Is there water on the Moon?
Actually, yes. But not like we experience here on Earth. On the Moon, water is found all over the surface, but it’s mainly in the form of ice and not pools of liquid water. Some places have more water than others. At the poles of the Moon are areas that never receive any sunlight, and so they’re extremely cold. We call these permanently shadowed regions, and there could be a lot of ice inside them. The ice inside these regions may be mixed in with the lunar soil, buried deep below the surface, or it could be a sheet of ice.
Outside these extremely cold places is much less water, but it’s still there. Surfaces on the Moon that do see sunlight experience extreme temperature changes of 300 Celsius. This makes it hard for water to survive on the sunlit Moon, but the water that does survive is unlike any water we experience here on Earth.
But what does that mean? Imagine you have a handful of sand and you spread the grains of sand out so far that no grain touches another grain. An individual grain of sand represents a single molecule of water. And this is what we observe on the sunlit surface of the Moon. The sunlit Moon, however, has 100 times less water than the Sahara Desert, but the poles of the Moon may contain tons of ice.
So, is there water on the Moon? Yes. And one day, future astronauts may be able to harvest this water and use it for drinkable water, breathable oxygen or rocket fuel to take us farther out into our solar system. Harvesting this water is a critical component of future human deep space exploration, which is why our VIPER rover will be traveling to the Moon’s South Pole to search for ice and other potential resources and determine where they came from.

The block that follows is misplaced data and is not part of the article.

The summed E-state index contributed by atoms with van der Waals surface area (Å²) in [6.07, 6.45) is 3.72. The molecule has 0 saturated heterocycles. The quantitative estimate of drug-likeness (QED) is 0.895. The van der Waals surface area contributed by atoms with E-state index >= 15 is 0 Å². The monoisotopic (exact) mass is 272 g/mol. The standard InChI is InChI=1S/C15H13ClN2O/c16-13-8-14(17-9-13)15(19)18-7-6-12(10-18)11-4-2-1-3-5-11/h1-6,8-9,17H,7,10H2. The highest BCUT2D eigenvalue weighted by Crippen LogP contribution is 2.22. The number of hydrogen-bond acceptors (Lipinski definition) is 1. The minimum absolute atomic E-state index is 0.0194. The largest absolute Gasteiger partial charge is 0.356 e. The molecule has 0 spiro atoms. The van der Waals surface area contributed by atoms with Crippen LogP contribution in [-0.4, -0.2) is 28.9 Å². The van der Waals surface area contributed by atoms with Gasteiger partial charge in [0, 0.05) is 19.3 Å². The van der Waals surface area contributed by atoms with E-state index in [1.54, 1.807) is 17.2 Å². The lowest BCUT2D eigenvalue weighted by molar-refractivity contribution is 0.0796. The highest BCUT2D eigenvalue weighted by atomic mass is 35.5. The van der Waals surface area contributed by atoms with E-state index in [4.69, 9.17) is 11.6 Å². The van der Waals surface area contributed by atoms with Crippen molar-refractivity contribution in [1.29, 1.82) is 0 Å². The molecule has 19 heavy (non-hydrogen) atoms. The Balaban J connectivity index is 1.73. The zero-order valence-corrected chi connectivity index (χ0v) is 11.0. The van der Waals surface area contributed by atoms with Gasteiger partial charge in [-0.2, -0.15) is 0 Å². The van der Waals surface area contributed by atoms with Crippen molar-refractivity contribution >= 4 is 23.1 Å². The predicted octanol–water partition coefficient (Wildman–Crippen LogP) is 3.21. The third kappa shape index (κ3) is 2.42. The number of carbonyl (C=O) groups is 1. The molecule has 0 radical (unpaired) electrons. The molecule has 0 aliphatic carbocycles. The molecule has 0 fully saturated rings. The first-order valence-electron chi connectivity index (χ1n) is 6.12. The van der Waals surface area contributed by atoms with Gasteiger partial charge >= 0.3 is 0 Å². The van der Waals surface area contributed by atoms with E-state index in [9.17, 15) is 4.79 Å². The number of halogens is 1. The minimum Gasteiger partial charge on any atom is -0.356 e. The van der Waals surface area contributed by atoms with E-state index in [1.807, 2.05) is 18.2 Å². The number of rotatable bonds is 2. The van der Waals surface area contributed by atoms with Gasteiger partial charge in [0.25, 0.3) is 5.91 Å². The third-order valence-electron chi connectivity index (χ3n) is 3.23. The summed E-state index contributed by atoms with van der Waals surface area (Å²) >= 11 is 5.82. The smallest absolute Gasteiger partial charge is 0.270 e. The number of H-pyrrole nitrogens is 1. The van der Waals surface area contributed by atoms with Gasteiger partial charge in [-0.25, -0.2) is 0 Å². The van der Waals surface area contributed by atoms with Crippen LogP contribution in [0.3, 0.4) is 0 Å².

Is there water on the Moon? Yes! But you won’t find pools of liquid H2O on the lunar surface — water on the Moon is mostly in the form of ice. Harvesting this water is a critical component of future human deep space exploration, which is why our golf cart-sized VIPER, or the Volatiles Investigating Polar Exploration Rover, will be traveling to the Moon’s South Pole to search for ice and other potential resources to determine where they came from. Explore more about this first-of-its-kind rover. Credit: NASA
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